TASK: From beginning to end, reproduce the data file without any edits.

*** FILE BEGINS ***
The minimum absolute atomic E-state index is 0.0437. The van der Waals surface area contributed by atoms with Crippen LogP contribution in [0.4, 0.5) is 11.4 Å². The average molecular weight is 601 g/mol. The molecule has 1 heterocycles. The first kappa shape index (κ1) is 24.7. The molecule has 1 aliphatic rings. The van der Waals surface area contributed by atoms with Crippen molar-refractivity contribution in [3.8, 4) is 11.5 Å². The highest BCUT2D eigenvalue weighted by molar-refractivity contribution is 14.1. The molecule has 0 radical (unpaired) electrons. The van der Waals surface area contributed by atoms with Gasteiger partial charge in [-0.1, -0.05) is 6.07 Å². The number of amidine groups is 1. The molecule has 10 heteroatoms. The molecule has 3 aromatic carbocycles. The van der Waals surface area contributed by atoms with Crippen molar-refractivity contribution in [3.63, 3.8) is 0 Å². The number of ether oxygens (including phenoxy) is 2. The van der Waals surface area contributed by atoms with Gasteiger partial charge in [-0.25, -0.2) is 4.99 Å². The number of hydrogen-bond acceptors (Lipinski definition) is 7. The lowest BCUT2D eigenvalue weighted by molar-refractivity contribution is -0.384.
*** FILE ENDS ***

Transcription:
The minimum absolute atomic E-state index is 0.0437. The van der Waals surface area contributed by atoms with Crippen LogP contribution in [0.4, 0.5) is 11.4 Å². The average molecular weight is 601 g/mol. The molecule has 1 heterocycles. The first kappa shape index (κ1) is 24.7. The molecule has 1 aliphatic rings. The van der Waals surface area contributed by atoms with Crippen molar-refractivity contribution in [3.8, 4) is 11.5 Å². The highest BCUT2D eigenvalue weighted by molar-refractivity contribution is 14.1. The molecule has 0 radical (unpaired) electrons. The van der Waals surface area contributed by atoms with Gasteiger partial charge in [-0.1, -0.05) is 6.07 Å². The number of amidine groups is 1. The molecule has 10 heteroatoms. The molecule has 3 aromatic carbocycles. The van der Waals surface area contributed by atoms with Crippen molar-refractivity contribution in [3.63, 3.8) is 0 Å². The number of ether oxygens (including phenoxy) is 2. The van der Waals surface area contributed by atoms with Gasteiger partial charge in [-0.25, -0.2) is 4.99 Å². The number of hydrogen-bond acceptors (Lipinski definition) is 7. The lowest BCUT2D eigenvalue weighted by molar-refractivity contribution is -0.384.